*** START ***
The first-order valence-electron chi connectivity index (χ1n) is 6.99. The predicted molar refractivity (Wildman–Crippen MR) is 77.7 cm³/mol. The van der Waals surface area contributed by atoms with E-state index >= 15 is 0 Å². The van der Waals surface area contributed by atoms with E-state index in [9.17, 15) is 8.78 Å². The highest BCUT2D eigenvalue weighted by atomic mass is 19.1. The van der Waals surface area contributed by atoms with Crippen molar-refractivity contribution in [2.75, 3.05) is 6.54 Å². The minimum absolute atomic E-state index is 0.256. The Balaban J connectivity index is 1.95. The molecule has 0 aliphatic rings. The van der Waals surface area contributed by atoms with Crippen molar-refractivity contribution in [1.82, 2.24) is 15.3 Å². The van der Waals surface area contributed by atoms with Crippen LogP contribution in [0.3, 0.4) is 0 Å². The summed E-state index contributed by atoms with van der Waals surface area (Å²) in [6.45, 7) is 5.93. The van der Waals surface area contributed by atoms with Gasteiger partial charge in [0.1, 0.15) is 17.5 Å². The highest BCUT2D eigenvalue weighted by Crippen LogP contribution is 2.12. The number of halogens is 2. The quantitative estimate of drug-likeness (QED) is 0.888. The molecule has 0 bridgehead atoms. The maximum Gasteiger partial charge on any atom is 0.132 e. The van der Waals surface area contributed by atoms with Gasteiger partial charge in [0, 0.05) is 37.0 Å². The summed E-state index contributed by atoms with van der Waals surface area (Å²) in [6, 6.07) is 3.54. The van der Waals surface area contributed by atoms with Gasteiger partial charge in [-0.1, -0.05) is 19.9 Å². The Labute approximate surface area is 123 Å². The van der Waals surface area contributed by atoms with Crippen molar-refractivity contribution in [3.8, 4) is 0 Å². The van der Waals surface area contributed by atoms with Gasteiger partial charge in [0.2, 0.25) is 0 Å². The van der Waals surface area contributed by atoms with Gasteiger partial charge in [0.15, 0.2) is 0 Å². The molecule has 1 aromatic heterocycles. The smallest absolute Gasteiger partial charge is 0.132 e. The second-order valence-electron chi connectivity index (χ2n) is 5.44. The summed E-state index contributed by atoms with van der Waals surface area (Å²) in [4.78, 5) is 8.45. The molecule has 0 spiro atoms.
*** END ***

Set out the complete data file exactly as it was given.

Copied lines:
The first-order valence-electron chi connectivity index (χ1n) is 6.99. The predicted molar refractivity (Wildman–Crippen MR) is 77.7 cm³/mol. The van der Waals surface area contributed by atoms with E-state index >= 15 is 0 Å². The van der Waals surface area contributed by atoms with E-state index in [9.17, 15) is 8.78 Å². The highest BCUT2D eigenvalue weighted by atomic mass is 19.1. The van der Waals surface area contributed by atoms with Crippen molar-refractivity contribution in [2.75, 3.05) is 6.54 Å². The minimum absolute atomic E-state index is 0.256. The Balaban J connectivity index is 1.95. The molecule has 0 aliphatic rings. The van der Waals surface area contributed by atoms with Crippen molar-refractivity contribution in [1.82, 2.24) is 15.3 Å². The van der Waals surface area contributed by atoms with Crippen LogP contribution in [0.3, 0.4) is 0 Å². The summed E-state index contributed by atoms with van der Waals surface area (Å²) in [6.45, 7) is 5.93. The van der Waals surface area contributed by atoms with Gasteiger partial charge in [0.1, 0.15) is 17.5 Å². The highest BCUT2D eigenvalue weighted by Crippen LogP contribution is 2.12. The number of halogens is 2. The quantitative estimate of drug-likeness (QED) is 0.888. The molecule has 0 bridgehead atoms. The maximum Gasteiger partial charge on any atom is 0.132 e. The van der Waals surface area contributed by atoms with Gasteiger partial charge in [0, 0.05) is 37.0 Å². The summed E-state index contributed by atoms with van der Waals surface area (Å²) in [6, 6.07) is 3.54. The van der Waals surface area contributed by atoms with Gasteiger partial charge in [-0.1, -0.05) is 19.9 Å². The Labute approximate surface area is 123 Å². The van der Waals surface area contributed by atoms with Crippen molar-refractivity contribution in [3.8, 4) is 0 Å². The van der Waals surface area contributed by atoms with Gasteiger partial charge in [0.2, 0.25) is 0 Å². The van der Waals surface area contributed by atoms with Gasteiger partial charge in [0.15, 0.2) is 0 Å². The molecule has 1 aromatic heterocycles. The smallest absolute Gasteiger partial charge is 0.132 e. The second-order valence-electron chi connectivity index (χ2n) is 5.44. The summed E-state index contributed by atoms with van der Waals surface area (Å²) in [4.78, 5) is 8.45. The molecule has 0 spiro atoms.